Will Britain accept a Non-White Person From An Ethnic Minority As Its Prime Minister in 2022? Racism still exists in the UK.

Will Britain accept a Non-White Person From An Ethnic Minority As Its Prime Minister in 2022? Racism still exists in the UK.

The United Kingdom is in search of its next Prime Minister after Boris Johnson resigned from the post after a series of controversies and scandals. The leadership contest in the Conservative Party proceeds in a very interesting way.

First, the number of candidates for the post is whittled down by Conservative lawmakers in successive rounds of voting until the final two are announced.


The contest is now tied between the former Foreign Secretary, Liz Truss, and the former Chancellor of the Exchequer or the Finance Minister, Rishi Sunak.

The 42-year-old former investment banker and hedge fund manager, Sunak, is speculated to be tantalizingly close to clinching the premiership for himself though significant challenges still remain to be overcome.

This has generated a lot of excitement back in India as Rishi is of Indian origin, and many feel this would benefit us immensely. But it is too early to count the chickens.


These two candidates will be voted by the card-carrying members of the Conservative Party, who number around 180,000, on September 5, 2022. The one who gets the majority of these votes will be declared the leader of the party and will replace Boris Johnson as the Prime Minister of the UK.

Rishi Sunak is clearly the frontrunner when it comes to being the favourite of party MPs, but the larger members of the Tory Party do not seem to have a favourable opinion of him.

Most of them are White Protestants and would show a preference for someone from their community, which means Liz Truss. This could mean the difference between victory and defeat for Rishi, whose campaign slogan has been “Ready For Rishi.”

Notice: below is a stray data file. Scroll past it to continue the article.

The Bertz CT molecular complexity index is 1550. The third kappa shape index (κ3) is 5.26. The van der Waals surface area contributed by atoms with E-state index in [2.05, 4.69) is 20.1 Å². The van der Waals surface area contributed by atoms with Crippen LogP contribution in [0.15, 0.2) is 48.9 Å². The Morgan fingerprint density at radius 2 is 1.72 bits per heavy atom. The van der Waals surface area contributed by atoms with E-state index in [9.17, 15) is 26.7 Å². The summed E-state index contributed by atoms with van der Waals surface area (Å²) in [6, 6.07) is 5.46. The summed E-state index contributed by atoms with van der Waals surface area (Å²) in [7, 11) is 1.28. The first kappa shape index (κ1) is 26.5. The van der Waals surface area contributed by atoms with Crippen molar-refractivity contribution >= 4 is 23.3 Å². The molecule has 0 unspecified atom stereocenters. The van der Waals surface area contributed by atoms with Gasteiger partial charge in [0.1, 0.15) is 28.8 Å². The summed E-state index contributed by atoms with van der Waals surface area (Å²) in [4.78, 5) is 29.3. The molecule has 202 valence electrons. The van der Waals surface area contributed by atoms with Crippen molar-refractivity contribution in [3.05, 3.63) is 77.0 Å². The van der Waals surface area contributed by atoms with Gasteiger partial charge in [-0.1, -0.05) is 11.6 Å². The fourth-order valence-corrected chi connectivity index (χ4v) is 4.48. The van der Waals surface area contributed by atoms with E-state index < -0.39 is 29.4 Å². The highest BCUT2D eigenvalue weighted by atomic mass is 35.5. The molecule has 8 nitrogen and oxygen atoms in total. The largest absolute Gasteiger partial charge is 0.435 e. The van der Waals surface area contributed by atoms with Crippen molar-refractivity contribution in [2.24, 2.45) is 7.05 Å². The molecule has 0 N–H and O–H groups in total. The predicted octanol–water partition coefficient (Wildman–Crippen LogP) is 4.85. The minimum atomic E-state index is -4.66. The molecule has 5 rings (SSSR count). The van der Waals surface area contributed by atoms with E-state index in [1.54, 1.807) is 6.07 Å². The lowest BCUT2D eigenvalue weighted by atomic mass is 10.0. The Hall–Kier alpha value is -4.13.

Speculation is rife in political circles of Britain that Boris Johnson was miffed and enraged with Rishi for resigning from his cabinet, which triggered a landslide of resignations, ultimately forcing him to submit his own.

As a result, he is leaving no stone unturned to ensure that anyone but Rishi is able to make it to the top spot and is conspiring day in and day out to ensure it.

The poll surveys indicate that in the final round of voting, Rishi may end up on the losing side as most Tory members prefer Liz Truss as the PM. Sunak is acutely aware of this ground reality and has gone all out to woo the base of the Tories calling himself a real Brexiteer. 

With the passage of every day, the contest is becoming acerbic, with the personal life of Sunak being discussed as tabloid gossip.

A topic of hot debate is his wife, Akshata’s wealth, given the fact that she is the daughter of tech billionaire and Infosys founder Narayana Murthy. This has allowed Akshata to save millions of pounds in taxes taking advantage of a law which exempts non-domicile residents from paying taxes on income earned abroad.  

Rishi Sunak was born on May 12, 1980, in Southampton, England. His father, Yashvir Sunak, was a general practitioner doctor, while his mother, Usha Sunak, ran a pharmacy. His Indian-origin grandparents had immigrated to the UK from East Africa in 1960s.

He attended a prestigious private school named Winchester College. While in school, he was the head boy as well as the editor of the school paper. He then went on to graduate from Oxford University in Philosophy, Politics and Economics.

To support himself financially during holidays, Rishi Sunak worked as a waiter in a family friend’s restaurant named Southampton Curry House. He was fond of cricket and football during his college days.

Having received a Fulbright Scholarship, he went to Stanford University in the United States to complete his MBA. It was at Stanford that he met Akshata Murthy, daughter of Infosys founder Narayana Murthy, who he would later marry. They tied the knot in 2009. He is now the proud father of two daughters.